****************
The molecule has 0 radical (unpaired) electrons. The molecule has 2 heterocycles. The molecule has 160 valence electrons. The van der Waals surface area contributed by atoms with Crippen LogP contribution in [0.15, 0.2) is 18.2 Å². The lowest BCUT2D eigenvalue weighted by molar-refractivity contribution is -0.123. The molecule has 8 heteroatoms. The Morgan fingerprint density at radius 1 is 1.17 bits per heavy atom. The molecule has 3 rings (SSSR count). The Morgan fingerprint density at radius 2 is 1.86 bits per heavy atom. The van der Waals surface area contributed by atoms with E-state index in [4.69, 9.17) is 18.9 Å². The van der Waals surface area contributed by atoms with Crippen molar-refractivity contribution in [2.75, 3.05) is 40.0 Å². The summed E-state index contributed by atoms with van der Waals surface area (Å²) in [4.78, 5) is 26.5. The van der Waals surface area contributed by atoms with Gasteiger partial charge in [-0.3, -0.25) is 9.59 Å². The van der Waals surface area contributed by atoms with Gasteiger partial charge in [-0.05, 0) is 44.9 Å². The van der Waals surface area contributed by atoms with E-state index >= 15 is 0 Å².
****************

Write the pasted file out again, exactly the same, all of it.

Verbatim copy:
The molecule has 0 radical (unpaired) electrons. The molecule has 2 heterocycles. The molecule has 160 valence electrons. The van der Waals surface area contributed by atoms with Crippen LogP contribution in [0.15, 0.2) is 18.2 Å². The lowest BCUT2D eigenvalue weighted by molar-refractivity contribution is -0.123. The molecule has 8 heteroatoms. The Morgan fingerprint density at radius 1 is 1.17 bits per heavy atom. The molecule has 3 rings (SSSR count). The Morgan fingerprint density at radius 2 is 1.86 bits per heavy atom. The van der Waals surface area contributed by atoms with E-state index in [4.69, 9.17) is 18.9 Å². The van der Waals surface area contributed by atoms with Crippen molar-refractivity contribution in [2.75, 3.05) is 40.0 Å². The summed E-state index contributed by atoms with van der Waals surface area (Å²) in [4.78, 5) is 26.5. The van der Waals surface area contributed by atoms with Gasteiger partial charge in [-0.3, -0.25) is 9.59 Å². The van der Waals surface area contributed by atoms with Gasteiger partial charge in [-0.05, 0) is 44.9 Å². The van der Waals surface area contributed by atoms with E-state index >= 15 is 0 Å².